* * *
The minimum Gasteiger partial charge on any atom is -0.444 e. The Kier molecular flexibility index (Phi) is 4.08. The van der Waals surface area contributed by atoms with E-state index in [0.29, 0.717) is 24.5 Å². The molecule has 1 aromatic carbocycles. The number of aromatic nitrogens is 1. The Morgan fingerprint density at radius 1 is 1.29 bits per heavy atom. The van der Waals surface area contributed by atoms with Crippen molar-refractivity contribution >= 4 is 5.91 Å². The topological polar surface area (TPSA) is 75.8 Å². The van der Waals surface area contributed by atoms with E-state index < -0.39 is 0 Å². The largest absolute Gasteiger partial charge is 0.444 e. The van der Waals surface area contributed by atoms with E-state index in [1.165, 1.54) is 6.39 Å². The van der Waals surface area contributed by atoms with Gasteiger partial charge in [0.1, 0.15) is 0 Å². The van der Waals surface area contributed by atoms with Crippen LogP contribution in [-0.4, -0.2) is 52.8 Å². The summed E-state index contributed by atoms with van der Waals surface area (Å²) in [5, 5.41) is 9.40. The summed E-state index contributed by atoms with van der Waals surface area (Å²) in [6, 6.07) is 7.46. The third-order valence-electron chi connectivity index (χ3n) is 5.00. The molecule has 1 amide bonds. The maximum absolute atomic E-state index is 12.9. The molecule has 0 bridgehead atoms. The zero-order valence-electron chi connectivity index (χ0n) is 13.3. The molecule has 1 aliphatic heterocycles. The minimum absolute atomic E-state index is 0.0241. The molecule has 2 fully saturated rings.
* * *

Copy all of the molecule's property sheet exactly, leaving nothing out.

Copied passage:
The minimum Gasteiger partial charge on any atom is -0.444 e. The Kier molecular flexibility index (Phi) is 4.08. The van der Waals surface area contributed by atoms with E-state index in [0.29, 0.717) is 24.5 Å². The molecule has 1 aromatic carbocycles. The number of aromatic nitrogens is 1. The Morgan fingerprint density at radius 1 is 1.29 bits per heavy atom. The van der Waals surface area contributed by atoms with Crippen molar-refractivity contribution >= 4 is 5.91 Å². The topological polar surface area (TPSA) is 75.8 Å². The van der Waals surface area contributed by atoms with E-state index < -0.39 is 0 Å². The largest absolute Gasteiger partial charge is 0.444 e. The van der Waals surface area contributed by atoms with E-state index in [1.165, 1.54) is 6.39 Å². The van der Waals surface area contributed by atoms with Gasteiger partial charge in [0.1, 0.15) is 0 Å². The van der Waals surface area contributed by atoms with Crippen LogP contribution in [-0.4, -0.2) is 52.8 Å². The summed E-state index contributed by atoms with van der Waals surface area (Å²) in [5, 5.41) is 9.40. The summed E-state index contributed by atoms with van der Waals surface area (Å²) in [6, 6.07) is 7.46. The third-order valence-electron chi connectivity index (χ3n) is 5.00. The molecule has 1 amide bonds. The maximum absolute atomic E-state index is 12.9. The molecule has 0 bridgehead atoms. The zero-order valence-electron chi connectivity index (χ0n) is 13.3. The molecule has 1 aliphatic heterocycles. The minimum absolute atomic E-state index is 0.0241. The molecule has 2 fully saturated rings.